The discipline and fame in uniform has always attracted me. With two of my brothers as police officers, the power and respect were definite aspirations.
My country went to a few wars other than world wars. That’s when the focus moved from law enforcement police, to country’s defenders, the soldiers.
And I wanted to join the defence forces and wrote the exams and came out with flying colours. That’s how I went to Meerut Service Selection Board for the final selection.
And I was there with 19 other contestants (I am No. 12) who were sons or nephews of military generals or similar ranks, and who all studied in military schools and trained on the test hurdles.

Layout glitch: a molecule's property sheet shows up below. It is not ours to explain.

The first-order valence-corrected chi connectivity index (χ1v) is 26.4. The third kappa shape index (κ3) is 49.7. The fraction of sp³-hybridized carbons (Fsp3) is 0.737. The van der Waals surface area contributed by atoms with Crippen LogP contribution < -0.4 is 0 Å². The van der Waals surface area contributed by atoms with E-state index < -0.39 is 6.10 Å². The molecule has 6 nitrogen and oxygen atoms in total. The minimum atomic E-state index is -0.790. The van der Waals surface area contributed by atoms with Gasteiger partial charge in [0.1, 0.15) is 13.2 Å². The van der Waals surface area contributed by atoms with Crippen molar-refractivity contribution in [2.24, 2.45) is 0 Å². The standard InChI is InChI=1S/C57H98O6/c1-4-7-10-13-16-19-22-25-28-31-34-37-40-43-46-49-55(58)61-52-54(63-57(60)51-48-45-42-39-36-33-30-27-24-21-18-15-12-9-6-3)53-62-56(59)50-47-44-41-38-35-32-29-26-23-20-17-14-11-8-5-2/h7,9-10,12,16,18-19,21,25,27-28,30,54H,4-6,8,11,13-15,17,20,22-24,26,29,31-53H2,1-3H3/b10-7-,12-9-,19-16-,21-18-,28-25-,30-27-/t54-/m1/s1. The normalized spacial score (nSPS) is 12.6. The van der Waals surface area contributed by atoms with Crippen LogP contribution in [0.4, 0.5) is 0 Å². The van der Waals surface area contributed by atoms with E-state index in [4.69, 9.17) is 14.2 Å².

Actually I fell from the rope on stage seven of the eleven hurdles thus scoring only 21 out of 55, but came back rich in experience and my first multicultural group of friends.
The fascination to uniform continued.
In remote Kerala, going to war was mistakenly associated to dying for the country. That’s around the time when I saw the movie ‘Patton’.
The movie was released at the time when I was at the Service Selection Board, but I saw it a bit later when it was released in India.
The opening scene and Patton’s speech of the movie revived the fascination.
“No poor dumb bastard ever won a war by dying for his country. He won it by making other dumb bastards die for their country”.
George C Scot after the movie started signing his name ‘George C Patton’.
And you can imagine what the self proclaimed dreamer ‘Walter Mitty’ can do.
I have thus led several wars and won as Generals and sometimes as Field Marshals.